With a book and a little bit of free time, it is possible for a dentist to perform his or her own electrical work. The problem with this approach to a dental practice sale is that disputes and liabilities resulting from the sale may be more significant than a blown electrical fuse or a little shock. Obtaining professional advice from a practice broker, attorney, and CPA is essential for structuring the details of any sale or purchase.
Agreeing upon a price and signing the papers is the easy part of a practice sale. Many dentists plan to sell their practices with the attitude of “Don’t sweat the small stuff.” Unfortunately, the “small stuff” becomes “big stuff” months after a sale when either the buyer or seller believes that he or she was wronged.
A practice broker determines the value of the practice, suggests terms of the contract, and coordinates the input from the attorneys and the CPAs. Here are just a few things the CPA needs to discuss concerning the tax consequences of a practice sale: Will the purchase price allocation for a sale be for goodwill or an asset sale (one is a capital gain, the other ordinary income)? Will there be any consequences from the timing of the sale? Should the sale occur before one year ends or after a new one begins? Should the price be paid in a lump sum or should payments be spread out over a few years? Can the seller bear the financial risk of owner financing? Careful planning and timing of a sale can minimize the tax burden, thus maximizing a seller’s profit.
Legal advice is strongly encouraged for all dental practice sales. Good legal advice generally pays for itself in the long run. Most practice brokers will provide sample contracts for the attorneys to minimize legal fees and ensure the contract covers the unique aspects of dental practice sales. A method for settlement of accounts receivable and prepaid procedures, as well as the details of any postclosing warranty work (who will do the work, who will pay the bill) must be determined. Will the buyer assume the current contracts for Yellow Pages and lawn maintenance, or will the balance left on those contracts be the seller’s responsibility?
If a dentist plans to continue to work after a sale, a sound employment contract, as well as a non-competition agreement, are necessary. What happens to the employment contract if Dr. New feels he or she can handle all of the dentistry in the practice? A competent broker should discuss the potential postclosing problems before the transaction, and an attorney should include agreed-upon solutions in the contracts.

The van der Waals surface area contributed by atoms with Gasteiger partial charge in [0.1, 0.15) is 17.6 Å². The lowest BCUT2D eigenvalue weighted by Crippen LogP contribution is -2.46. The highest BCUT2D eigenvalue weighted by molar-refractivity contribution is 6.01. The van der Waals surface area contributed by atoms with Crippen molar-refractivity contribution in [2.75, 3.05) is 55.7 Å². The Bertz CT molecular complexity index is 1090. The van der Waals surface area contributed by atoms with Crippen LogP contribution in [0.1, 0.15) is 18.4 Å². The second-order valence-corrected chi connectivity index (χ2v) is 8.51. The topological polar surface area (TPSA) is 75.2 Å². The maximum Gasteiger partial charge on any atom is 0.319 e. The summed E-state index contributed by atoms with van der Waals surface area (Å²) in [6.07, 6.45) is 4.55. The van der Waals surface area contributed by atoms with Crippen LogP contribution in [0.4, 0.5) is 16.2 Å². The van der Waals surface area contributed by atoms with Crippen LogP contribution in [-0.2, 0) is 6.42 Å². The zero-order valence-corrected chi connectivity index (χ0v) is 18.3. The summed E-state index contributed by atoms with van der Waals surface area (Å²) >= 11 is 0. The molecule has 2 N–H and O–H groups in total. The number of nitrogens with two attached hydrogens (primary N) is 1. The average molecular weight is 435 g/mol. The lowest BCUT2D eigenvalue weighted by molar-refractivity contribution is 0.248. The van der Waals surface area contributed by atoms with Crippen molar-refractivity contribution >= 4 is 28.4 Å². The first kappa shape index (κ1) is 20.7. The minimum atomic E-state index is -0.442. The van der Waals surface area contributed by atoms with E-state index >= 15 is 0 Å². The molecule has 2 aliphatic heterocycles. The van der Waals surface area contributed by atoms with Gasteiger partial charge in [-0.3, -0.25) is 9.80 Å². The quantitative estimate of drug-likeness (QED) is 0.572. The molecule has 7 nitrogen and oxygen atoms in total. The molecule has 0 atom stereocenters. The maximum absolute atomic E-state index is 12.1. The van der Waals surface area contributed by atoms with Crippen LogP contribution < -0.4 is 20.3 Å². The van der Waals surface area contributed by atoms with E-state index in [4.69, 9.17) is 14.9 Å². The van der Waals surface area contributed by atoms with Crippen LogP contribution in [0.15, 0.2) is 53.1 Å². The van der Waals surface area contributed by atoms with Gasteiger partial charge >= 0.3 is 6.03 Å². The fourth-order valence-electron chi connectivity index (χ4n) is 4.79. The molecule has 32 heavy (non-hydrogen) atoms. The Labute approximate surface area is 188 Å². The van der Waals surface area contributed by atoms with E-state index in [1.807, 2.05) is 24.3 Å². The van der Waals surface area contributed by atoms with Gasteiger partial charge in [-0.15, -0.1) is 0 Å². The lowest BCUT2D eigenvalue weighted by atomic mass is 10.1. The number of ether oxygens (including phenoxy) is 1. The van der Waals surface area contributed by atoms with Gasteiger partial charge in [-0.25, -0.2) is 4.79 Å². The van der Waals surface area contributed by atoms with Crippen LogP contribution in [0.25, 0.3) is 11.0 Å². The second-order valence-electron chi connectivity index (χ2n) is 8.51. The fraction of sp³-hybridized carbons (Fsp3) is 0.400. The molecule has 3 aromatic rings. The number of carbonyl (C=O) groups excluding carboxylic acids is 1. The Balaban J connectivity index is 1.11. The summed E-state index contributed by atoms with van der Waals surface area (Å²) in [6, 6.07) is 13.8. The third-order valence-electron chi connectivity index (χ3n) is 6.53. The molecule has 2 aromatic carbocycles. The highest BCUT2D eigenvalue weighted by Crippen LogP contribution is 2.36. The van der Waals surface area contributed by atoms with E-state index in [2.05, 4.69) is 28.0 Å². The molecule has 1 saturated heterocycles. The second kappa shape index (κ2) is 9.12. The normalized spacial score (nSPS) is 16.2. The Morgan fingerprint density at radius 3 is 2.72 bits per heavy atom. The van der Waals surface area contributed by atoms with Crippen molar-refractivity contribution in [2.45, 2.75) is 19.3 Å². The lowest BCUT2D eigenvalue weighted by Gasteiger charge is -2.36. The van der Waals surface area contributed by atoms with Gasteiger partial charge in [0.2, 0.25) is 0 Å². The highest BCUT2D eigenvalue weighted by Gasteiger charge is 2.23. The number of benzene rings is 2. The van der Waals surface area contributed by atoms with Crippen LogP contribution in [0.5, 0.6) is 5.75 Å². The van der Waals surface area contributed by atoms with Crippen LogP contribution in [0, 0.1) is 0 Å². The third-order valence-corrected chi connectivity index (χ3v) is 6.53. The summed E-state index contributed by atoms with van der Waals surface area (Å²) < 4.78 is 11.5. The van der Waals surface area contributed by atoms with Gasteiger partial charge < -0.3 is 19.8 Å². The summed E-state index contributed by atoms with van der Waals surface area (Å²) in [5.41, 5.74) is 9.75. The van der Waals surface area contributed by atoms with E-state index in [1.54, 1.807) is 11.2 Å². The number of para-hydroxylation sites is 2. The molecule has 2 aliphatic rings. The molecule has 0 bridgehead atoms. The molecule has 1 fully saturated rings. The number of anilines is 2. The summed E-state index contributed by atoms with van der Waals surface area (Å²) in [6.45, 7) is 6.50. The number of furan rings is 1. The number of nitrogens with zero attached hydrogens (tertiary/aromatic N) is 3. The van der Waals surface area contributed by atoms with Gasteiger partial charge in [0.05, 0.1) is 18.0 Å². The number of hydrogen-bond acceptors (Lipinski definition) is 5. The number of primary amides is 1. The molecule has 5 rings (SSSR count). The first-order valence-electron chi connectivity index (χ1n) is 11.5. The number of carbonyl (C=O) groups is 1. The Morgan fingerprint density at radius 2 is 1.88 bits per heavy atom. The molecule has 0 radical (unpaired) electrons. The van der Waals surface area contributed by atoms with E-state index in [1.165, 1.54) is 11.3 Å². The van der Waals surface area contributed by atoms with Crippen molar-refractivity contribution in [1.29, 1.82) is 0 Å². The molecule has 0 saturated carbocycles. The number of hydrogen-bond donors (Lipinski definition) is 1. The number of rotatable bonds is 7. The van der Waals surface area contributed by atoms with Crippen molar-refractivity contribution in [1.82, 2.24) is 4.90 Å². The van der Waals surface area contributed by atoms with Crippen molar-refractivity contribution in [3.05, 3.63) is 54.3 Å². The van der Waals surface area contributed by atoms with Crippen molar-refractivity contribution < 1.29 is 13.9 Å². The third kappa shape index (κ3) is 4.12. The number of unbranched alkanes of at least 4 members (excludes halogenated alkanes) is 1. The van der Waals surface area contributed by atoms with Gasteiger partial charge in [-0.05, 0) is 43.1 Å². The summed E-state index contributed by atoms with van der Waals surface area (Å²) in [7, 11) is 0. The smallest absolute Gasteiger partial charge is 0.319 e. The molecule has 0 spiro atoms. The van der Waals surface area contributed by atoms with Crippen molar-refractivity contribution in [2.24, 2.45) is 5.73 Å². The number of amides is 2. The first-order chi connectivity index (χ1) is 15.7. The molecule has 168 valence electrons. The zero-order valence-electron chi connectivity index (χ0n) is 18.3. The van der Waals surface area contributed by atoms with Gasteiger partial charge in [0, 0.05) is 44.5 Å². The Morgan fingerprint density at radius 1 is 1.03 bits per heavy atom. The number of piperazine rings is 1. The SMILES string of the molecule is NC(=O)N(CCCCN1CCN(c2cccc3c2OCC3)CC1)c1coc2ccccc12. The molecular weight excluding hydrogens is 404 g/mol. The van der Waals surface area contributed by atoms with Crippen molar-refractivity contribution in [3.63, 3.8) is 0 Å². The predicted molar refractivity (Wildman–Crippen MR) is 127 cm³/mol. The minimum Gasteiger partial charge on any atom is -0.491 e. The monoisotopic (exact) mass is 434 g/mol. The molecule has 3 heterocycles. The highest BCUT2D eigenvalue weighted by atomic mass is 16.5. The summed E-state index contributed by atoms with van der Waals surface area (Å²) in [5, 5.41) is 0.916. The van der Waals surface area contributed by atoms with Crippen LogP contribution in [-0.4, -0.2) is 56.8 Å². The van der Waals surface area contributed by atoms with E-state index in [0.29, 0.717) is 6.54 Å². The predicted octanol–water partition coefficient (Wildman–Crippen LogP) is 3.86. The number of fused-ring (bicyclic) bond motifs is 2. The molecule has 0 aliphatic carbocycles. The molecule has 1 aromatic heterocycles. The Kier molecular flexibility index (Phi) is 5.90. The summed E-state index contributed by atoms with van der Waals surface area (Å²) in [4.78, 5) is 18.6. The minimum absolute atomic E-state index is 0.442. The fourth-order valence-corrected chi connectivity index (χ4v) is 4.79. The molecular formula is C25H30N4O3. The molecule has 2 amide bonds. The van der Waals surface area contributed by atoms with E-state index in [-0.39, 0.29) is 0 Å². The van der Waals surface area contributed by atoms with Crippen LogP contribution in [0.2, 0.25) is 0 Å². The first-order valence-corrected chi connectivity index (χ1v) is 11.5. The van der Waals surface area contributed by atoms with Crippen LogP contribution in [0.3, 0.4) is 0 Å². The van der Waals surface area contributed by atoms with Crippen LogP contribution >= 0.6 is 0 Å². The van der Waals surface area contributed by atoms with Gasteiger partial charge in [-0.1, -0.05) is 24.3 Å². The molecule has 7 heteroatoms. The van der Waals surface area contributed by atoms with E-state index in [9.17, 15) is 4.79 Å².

It is a natural tendency of the seller to only disclose the positive aspects of a practice. Good brokers will list the defects of the practice, as well as its attributes. It is the buyer’s responsibility to thoroughly investigate a practice and the seller’s obligation to reveal all defects. The contract should cover these components of the sale.
A broker is invaluable in negotiating the office lease or building purchase aspect of the sale. Because the location of a dental practice is often a key to its success, negotiating the assumption or formation of an equitable long-term lease is essential. In addition, most dental-finance companies require a lease term or renewal options covering the loan repayment period. Coordinating the signing of the lease at the time of the sale is important.
Brokers warn buyers about implementing changes too rapidly and too frequently, since this will be detrimental to a practice. Even without drastic changes in policy, there can be a perceived or real change in the buyer’s competence which can lower the income of a practice after a sale. It is very important that this potential be discussed with the buyer.
Dental brokers are aware of all the numerous potential pitfalls associated with practice sales. There is no way that both parties will remember every detail of a 20-page contract, even though their attorneys review it with them. There will occasionally be an unforeseen disagreement. For example, who would anticipate that the seller would have all office mail forwarded to his home three times? An experienced professional dental broker will anticipate problems and have solutions included in a sound contract.
It is impossible in this brief space to list all the items important in a practice transition, so choose your broker carefully to avoid being shocked.
Gretchen O. Lovelace, MS, CFP®, CPM, and Preston L. Lovelace, JD, MS
This entry was posted on Tuesday, April 3rd, 2007 by Gretchen Lovelace and is filed under
Legal, Selling, Taxes,